Examination of witnesses
(Questions 20 - 30)|
and MRS TERESA
20. I think it has got to
(Ms Jackson) It
is a safety point.
21. I wish to follow this
up and ask why the rule does not expressly indicate the mischief
and the initiative of the officer as restrictions on the ambit
of the prohibition? That is a slightly technical question and
I will read it again. I am asking you why the rule does not expressly
indicate the mischief and the initiative of the officer as restrictions
on the ambit of the prohibition?
(Mr Middleton) The
explanation for the drafting is simply that it is identically
worded to the young offender institution rules which in turn are
identically worded to the prison rules. Both those sets of rules
have been in existence for many years. We are implementing a set
of rules for a new group of institutions and to the extent that
we are dealing with similar circumstances we have obviously drawn
on the existing legislation.
22. So your explanation is
that the rules have been in force in other areas and that really
it is a sensible and normal procedure to transpose this set of
rules on to the new structure? Is the mischief then jeopardising
the security of the centre? Is that the mischief?
(Mr Middleton) It
could be but it is not only that. I think it is more directed
at relationships that could be detrimental to the functioning
of the services if the officers are maintaining improper relationships
with trainees or in YOIs with young offenders or in prisons with
23. If your defence is that
this is in the prison rules why did you not tell us that in your
memorandum, it would have been a lot simpler, would it not?
(Mr Middleton) Our
experience has been that the Committee does not normally regard
it as a defence to explain something by reference to the drafting
of previous legislation.
24. It at least would have
been sensible to draw it to our attention.
(Mr Middleton) I
think it was mentioned at one point in the memorandum that we
were following the young offender institution rules. We did mention
it in relation to the second question. We did not specifically
say that in fact a lot of the rules are based on the YOI rules.
I think the implication is there in the memorandum.
Rosemary McKenna: If
there are no further questions on this specific issue?
Chairman: Just a moment.
I think Lord Skelmersdale has a question.
25. One of the things you
said in one of your responses was that the rule was not intended
to prohibit casual conversation that is not initiated by the officer,
and presumably having written it you stand by that. Where in the
rules does it say that? How is the officer to know that is your
(Mr Middleton) Through
(Mrs Burnhams) There
will be procedures which the contractor has in place for his staff
and this will feature in those. There will be instructions to
staff about how they have to report such occasions.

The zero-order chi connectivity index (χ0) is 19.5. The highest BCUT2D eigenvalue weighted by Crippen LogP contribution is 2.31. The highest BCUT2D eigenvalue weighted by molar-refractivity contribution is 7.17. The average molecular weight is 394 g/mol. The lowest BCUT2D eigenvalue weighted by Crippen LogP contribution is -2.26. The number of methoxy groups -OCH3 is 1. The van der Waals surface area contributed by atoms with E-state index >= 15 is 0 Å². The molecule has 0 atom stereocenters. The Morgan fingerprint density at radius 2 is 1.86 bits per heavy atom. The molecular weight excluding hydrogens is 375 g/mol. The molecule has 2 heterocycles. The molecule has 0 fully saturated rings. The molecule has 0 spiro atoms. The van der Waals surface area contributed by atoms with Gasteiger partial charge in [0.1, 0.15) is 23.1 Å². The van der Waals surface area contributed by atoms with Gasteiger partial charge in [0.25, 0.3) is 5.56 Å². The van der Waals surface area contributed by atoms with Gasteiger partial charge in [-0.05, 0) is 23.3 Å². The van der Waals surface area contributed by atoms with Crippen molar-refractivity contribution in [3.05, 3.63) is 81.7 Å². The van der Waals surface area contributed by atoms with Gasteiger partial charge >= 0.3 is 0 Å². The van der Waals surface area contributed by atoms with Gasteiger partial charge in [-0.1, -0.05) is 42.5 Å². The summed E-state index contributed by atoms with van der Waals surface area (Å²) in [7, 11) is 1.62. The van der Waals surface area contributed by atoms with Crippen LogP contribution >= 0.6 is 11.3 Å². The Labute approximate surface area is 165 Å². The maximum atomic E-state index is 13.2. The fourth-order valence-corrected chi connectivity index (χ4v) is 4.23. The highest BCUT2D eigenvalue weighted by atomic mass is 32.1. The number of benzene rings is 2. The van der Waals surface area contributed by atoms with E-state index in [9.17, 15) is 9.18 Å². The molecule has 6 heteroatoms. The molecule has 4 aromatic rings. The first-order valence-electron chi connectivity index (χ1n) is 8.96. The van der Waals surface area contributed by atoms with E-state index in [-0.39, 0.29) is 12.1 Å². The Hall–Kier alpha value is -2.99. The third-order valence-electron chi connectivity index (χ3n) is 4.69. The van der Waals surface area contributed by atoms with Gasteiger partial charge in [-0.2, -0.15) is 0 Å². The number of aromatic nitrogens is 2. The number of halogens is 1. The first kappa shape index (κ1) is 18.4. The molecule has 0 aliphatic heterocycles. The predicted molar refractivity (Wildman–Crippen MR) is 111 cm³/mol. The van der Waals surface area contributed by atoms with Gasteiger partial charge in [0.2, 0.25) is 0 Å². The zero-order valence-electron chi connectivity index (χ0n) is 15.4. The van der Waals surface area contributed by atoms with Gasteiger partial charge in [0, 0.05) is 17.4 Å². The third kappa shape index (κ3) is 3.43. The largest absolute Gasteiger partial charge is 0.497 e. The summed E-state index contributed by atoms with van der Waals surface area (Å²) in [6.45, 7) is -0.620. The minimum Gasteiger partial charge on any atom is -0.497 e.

26. I see. Does this already
happen elsewhere, in the Prison Service for example?
(Mr Middleton) Indeed,
27. I do not want to labour
this point, I know Mrs McKenna wants to move on to something else,
but when you talk of improper relationship what is the impropriety,
(Ms Jackson) It
is difficult to define. It could be any relationship. At the worst
end I suppose it could be a relationship that is in some way to
the detriment or potential harm of the young person. That is essentially
what we are talking about. It is a protection issue. On the other
side there is the issue of protection of the security at the centre
but that is a separate issue.
Rosemary McKenna: If
there was no rule then there would be no way, I think, of protecting
the young person. I think there has to be something written down.
I think our concern would be that it is maybe not specific enough.
I do think it is important that there is a regulation and there
is a comment there that does protect the young person because
they must be able to report some complaint. There must be a mechanism
for them being able to report this fact. I think we are perhaps
getting bogged down in the mechanics without it being absolutely
specific. It is important that it is there and probably that it
is wide enough to cover any possibility that would protect the
young person as well as the officer.
28. Comments on that, Ms
(Ms Jackson) No.
I agree with what you have said. That is certainly what its intention
is, part of what its intention is.
29. May I just return for
a moment to the improper relationship. It is not for me to put
words into your mouth but is it perhaps that you are also thinking
about the security of the centre, that it jeopardises the security
of the centre, an improper relationship?
(Ms Jackson) Yes.
Certainly, as we said, that would be one of the concerns, that
it is about the security of the centre indeed.
30. So there are three things:
the security of the centre in general; the security of the young
offender; and the security of the individual officer?
(Mr Middleton) Yes.
Chairman: Thank you very
much. Are there any further questions from colleagues?
Rosemary McKenna: No,
but can I just make a comment. I think we should welcome very
much the movement by the Home Secretary in terms of the fact that
the custody officers should always be of the same sex. I think
that is really important.
Chairman: We have to
be careful that we do not stray into policy.
Rosemary McKenna: I understand
that. We did raise this question and I think there has been a
Chairman: On behalf of
the Committee many thanks for coming along this afternoon. It
has been very helpful to have your explanation. We wish you well.